Louisiana legislative leaders mum on controversial redistricting law firm
Republican leaders in the Louisiana Legislature ended the political redistricting session last week refusing to disclose more information about a government contract with a law firm hired to advise lawmakers drawing new controversial political maps.
The Legislature turned over its contract with BakerHostetler law firm in response to a public records request, but it hasn’t disclosed information about a subcontractor hired through the law firm to work on redistricting. Journalists have confirmed at least one polling expert was hired to work with lawmakers on redistricting.
Legislative leaders have also refused to answer questions about other law firms considered for the contract and how much Baker Hostetler’s work has cost the state.
“I don’t want to discuss that anymore,” Senate President Page Cortez, R-Lafayette, responded when asked about the law firm Friday.
Cortez and House Speaker Clay Schexnayder, R-French Settlement, said the firm will represent Louisiana in court if the state is sued over the maps lawmakers approved last week. Lawsuits are likely because civil rights organizations have already threatened to go to court over the redistricting plans.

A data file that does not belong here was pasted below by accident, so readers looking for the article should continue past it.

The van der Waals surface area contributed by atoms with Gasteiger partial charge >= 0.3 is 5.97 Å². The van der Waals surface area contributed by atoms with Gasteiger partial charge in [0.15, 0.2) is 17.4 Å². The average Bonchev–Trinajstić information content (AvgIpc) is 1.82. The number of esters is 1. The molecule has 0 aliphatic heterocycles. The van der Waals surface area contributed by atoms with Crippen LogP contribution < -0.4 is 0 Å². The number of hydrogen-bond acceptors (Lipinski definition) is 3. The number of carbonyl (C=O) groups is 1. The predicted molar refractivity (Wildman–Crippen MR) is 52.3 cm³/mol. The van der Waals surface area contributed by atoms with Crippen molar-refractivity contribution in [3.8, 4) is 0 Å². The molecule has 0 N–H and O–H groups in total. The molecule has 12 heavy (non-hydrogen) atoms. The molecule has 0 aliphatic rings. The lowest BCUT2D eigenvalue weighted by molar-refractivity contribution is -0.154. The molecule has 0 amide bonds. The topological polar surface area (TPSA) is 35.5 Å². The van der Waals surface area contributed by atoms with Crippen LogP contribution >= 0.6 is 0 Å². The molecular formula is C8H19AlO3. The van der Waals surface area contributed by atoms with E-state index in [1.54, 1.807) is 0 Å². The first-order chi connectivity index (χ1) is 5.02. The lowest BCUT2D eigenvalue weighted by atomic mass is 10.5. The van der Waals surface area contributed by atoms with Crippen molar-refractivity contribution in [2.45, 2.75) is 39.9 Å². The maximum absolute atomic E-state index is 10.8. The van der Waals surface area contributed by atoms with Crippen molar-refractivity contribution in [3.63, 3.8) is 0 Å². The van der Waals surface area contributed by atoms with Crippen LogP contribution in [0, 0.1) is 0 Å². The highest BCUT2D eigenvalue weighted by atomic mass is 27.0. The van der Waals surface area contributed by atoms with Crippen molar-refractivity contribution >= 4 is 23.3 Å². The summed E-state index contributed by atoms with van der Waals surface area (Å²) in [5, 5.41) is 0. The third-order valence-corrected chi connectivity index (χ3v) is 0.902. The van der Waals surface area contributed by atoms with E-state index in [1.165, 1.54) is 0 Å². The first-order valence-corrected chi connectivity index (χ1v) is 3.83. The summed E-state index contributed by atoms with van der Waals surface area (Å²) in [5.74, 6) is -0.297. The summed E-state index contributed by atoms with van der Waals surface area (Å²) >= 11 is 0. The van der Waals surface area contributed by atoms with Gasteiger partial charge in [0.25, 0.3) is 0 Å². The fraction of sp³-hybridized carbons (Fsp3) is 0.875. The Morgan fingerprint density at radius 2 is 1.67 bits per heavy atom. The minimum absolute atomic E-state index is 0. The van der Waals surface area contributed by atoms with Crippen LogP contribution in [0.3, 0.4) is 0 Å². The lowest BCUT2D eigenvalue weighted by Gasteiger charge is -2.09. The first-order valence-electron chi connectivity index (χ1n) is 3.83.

Only four legislators – Cortez, Schexnayder, Sen. Sharon Hewitt and Rep. John Stefanski – had access to the firm’s attorneys. Other lawmakers weren’t aware Baker Hostetler had been retained until media reports surfaced about its contract.
Cortez and other legislative leaders have not been willing to answer the following questions about the contract for more than a week, though taxpayer dollars are expected to cover the costs.
What other experts were hired?
Cortez and Hewitt said BakerHostetler subcontracted with a person or people to conduct a racially polarized voting analysis of Louisiana, but they refused to say who was hired to do this work.
Hewitt, R-Slidell, oversaw the redistricting process in the Senate. Under public questioning from Democrats, she said the person the law firm hired for voting analysis was “somebody from Stanford University,” but she has declined to answer other questions about the arrangement.
Cortez also wouldn’t provide the name of the subcontractor. Stefanski, R-Crowley, who oversaw redistricting in the House, said he never spoke to anyone at BakerHostetler about the voting analysis and didn’t know the name of the person doing the study.
One of BakerHostetler’s attorneys, Kate McKnight, advised legislators from around the country last summer to conduct racially polarized voting analyses of their states’ voting patterns. The study can help lawmakers determine how many majority-minority political districts are needed to meet legal requirements. It’s also useful when fending off a lawsuit, she said publicly.
“[I]t’s a very important piece of analysis,” McKnight said at an event the National Conference on State Legislatures held last year. “You need to have an understanding of minority voting patterns before you can figure out what district needs to be drawn.”
Yet Hewitt said, in Louisiana’s case, a polarized voting analysis couldn’t be completed because of “scatter” in the state’s voting data. She also said she couldn’t provide documentation about the attempted analysis because “I don’t have anything in writing.”